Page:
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Possible to have both Wheat Allergy and Gluten Intolerance?

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Posted (edited)

Marathoner/Cyclist/UltraRunner 36 year old female 

I have had neurological symptoms for many years that have slowly gotten worse as I've gotten older of, what I believe to be, Gluten Intolerance.  Namely: anxiety and depression (I never sought an official diagnosis because I didn't want to be medicated), ADHD/bad short-term memory (My mom said that I've always "just been like that"), brain fog and extreme fatigue/naps ("It's because you're getting older, haha drink more caffeine, quit running so much," etc), occasional migraines ("It's hereditary"), and, more recently, joint pain ("You need to quit running and get more rest").

I have a tip-top diet eating LOTS of fresh organic green vegetables, fruits, whole grains, eggs, quinoa, seafood, chicken, limited dairy, and I take the right supplements for my activity level. I have never displayed irritable bowel with gluten but I did have more unstable bathroom habits while on training runs.

After being so frustrated with my fading energy levels and brain fog, I did tons of Googling of my symptoms that apparently only *I* thought were concerning. I began to suspect a Vitamin B12 deficiency was to blame for my lethargy. I began to supplement with sublingual B12 and it seemed to help but I was super-confused as to why I wasn't absorbing B12 from my diet which was plentiful in B12. 

After a bout with the flu this last winter, I suddenly developed a sort of whole-body rash that would develop after each and every training run. It was a strange rash because it happened right after finishing a run, and broke out primarily on my elbows, knees, buttocks, abdomen, and sometimes my neck and face. The bumps were more like HIVES, raised, sometimes as wide as an inch, and itchy. My airway was never affected and so I kind of tolerated it for awhile, thinking it was a strange phase.  When it didn't go away, I started Googling again. I came up with something called "food-dependant, exercise induced anaphylaxis." One of the triggers of FDEIA was wheat. And when I looked more into the multiple symptoms of gluten intolerance, a big fat lightbulb clicked on in my head.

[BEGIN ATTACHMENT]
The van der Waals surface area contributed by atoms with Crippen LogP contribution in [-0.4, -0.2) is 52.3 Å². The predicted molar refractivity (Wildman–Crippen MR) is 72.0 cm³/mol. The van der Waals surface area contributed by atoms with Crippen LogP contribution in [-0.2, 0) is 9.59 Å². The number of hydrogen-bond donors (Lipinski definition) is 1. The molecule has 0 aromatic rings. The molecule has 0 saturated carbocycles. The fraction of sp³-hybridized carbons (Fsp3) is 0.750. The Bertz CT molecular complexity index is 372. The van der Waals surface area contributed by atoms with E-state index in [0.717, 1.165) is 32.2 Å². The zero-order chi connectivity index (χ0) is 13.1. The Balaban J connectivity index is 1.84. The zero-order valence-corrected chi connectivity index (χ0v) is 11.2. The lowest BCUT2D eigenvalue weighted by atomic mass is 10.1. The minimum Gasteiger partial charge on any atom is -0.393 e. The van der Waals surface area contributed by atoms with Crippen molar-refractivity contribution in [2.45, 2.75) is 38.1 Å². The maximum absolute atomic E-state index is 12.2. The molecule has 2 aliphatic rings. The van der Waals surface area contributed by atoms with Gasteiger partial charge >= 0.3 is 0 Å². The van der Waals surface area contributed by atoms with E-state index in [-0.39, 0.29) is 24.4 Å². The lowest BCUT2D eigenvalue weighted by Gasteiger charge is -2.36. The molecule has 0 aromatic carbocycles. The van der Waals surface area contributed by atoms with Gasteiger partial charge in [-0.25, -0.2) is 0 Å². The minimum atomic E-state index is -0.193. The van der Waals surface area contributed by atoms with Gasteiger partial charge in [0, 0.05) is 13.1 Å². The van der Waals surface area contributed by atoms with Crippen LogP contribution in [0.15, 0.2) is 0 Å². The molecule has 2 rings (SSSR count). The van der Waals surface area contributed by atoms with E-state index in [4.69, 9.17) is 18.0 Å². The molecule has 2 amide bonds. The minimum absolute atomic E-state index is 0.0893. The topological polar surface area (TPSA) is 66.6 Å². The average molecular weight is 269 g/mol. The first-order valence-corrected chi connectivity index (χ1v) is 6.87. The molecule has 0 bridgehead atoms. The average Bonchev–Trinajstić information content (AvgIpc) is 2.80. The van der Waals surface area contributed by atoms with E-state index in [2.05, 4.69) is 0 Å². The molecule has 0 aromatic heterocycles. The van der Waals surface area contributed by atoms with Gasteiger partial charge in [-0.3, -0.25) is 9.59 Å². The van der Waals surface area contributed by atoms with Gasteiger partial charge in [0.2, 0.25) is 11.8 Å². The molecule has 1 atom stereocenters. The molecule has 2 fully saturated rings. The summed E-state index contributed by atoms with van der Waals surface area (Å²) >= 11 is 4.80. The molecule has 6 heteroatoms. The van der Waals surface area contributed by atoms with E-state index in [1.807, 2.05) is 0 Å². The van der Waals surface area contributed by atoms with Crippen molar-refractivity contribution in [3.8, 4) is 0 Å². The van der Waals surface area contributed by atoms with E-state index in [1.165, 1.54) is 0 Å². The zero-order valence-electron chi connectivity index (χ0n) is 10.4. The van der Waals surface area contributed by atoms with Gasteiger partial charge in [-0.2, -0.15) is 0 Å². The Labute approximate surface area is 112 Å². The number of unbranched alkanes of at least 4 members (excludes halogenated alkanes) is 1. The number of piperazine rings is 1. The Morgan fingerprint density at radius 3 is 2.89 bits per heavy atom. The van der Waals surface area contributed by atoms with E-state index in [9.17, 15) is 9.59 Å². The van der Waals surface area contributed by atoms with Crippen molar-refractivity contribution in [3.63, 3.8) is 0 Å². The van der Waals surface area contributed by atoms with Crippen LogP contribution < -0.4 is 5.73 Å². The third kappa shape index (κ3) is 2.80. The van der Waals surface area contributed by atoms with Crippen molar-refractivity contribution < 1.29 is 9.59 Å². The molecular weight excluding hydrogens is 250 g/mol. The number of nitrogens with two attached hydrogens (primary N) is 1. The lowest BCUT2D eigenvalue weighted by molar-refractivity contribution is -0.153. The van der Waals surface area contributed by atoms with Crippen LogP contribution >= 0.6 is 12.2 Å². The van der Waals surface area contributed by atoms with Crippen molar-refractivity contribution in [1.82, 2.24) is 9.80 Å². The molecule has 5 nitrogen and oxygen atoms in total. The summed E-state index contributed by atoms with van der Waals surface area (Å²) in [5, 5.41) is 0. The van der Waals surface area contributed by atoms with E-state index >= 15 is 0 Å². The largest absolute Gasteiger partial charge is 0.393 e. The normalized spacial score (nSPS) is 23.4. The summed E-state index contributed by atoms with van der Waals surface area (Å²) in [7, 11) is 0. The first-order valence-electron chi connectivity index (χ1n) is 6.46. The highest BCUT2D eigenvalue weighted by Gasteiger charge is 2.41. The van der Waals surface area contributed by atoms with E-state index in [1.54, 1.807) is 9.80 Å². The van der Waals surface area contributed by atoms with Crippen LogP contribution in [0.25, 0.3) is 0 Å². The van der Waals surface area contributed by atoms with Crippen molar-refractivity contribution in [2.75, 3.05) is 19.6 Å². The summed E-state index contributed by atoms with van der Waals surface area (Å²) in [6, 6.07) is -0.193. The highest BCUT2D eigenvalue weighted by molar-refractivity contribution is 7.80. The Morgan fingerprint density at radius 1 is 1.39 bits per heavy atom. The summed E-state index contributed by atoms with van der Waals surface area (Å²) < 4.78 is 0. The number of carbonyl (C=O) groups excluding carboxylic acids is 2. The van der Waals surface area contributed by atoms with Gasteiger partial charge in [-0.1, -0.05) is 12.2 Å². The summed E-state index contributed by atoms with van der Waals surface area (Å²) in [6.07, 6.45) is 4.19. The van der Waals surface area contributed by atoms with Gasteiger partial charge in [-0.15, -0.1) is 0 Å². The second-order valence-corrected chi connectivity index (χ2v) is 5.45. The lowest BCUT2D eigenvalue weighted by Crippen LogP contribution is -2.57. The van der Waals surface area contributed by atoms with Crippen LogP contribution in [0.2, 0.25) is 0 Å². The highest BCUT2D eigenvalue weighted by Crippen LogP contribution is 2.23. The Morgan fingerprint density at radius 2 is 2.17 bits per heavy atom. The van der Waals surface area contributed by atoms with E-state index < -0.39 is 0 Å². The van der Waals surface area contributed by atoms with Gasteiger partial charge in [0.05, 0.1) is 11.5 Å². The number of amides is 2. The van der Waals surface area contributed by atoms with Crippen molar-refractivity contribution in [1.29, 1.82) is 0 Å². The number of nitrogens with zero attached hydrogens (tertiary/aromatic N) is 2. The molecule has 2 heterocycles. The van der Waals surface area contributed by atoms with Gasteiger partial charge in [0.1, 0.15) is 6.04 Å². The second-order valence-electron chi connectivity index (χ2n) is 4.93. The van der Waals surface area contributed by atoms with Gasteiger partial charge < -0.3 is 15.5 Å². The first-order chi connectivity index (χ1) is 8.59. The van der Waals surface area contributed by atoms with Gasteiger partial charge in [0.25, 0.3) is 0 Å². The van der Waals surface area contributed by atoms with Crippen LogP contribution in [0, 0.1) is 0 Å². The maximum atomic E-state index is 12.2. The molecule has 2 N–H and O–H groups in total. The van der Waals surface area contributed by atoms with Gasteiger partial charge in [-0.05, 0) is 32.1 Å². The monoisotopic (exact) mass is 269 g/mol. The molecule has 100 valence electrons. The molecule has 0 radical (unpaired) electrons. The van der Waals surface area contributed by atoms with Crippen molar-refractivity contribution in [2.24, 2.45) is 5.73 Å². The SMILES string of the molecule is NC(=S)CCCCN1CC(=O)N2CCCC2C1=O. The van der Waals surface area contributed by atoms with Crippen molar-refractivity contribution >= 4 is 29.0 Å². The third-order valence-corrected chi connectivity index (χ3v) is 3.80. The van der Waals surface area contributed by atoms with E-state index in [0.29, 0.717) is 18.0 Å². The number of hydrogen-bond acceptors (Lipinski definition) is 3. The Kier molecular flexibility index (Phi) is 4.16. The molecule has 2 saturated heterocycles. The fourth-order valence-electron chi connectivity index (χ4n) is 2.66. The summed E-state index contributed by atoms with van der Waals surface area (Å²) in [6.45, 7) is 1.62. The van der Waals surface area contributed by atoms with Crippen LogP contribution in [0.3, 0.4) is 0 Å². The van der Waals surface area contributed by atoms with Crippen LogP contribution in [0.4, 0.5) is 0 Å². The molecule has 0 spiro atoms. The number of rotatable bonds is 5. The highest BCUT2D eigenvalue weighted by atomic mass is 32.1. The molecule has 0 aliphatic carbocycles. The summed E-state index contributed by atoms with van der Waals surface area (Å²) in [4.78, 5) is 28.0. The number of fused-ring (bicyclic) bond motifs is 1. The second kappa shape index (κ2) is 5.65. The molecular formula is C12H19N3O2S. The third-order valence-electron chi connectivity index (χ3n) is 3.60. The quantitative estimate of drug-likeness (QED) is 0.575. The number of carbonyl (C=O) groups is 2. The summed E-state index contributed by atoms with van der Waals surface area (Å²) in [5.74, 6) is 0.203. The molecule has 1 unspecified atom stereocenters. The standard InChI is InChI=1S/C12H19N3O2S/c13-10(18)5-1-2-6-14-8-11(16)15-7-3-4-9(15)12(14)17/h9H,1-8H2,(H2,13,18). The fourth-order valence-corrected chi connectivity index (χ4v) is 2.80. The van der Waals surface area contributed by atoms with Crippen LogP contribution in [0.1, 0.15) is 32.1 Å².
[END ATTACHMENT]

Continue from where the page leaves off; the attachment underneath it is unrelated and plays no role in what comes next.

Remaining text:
All of the troublesome symptoms that I was blaming on age and running and heredity matched up pretty darn well with WHEAT. I immediately experimented by cutting wheat out of my diet completely and within 1-2 weeks, my annoying symptoms were gone, I felt rested, clearer minded, with a brighter mood. The post-exercise rash went away.

I began thinking about trying to get an official diagnosis (am I gluten sensetive? intolerant? allergic? celiac?). When I learned that I would have to go back on wheat for awhile to get a diagnosis I decided to just live wheat-free without the diagnosis, however, part of me really wants to know!

Is it possible to be both allergic to (post-exercise hives) and intolerant to (brain fog, adhd, fatigue, loose bowels, joint pain, anxiety) wheat?

Thanks for any insight!!~~~~~~~~

For the record, I ate pizza about a week ago just because.....and while nothing significant happened after I ate, I broke out in a horrible hivey rash the very next time I went on a run. Bodies are strange!

Edited by MistyW

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Hi, yes, you can have an allergy and a food intolerance.  Allergies are IgE immune reactions, food intolerances are IgA or IgG immune reactions.  You can get tested for allergies with a skin prick test.

They test for celiac disease with a blood test first, and then an endoscopy later.

The celiac blood tests are:




Ttg IgA

Total serum  IgA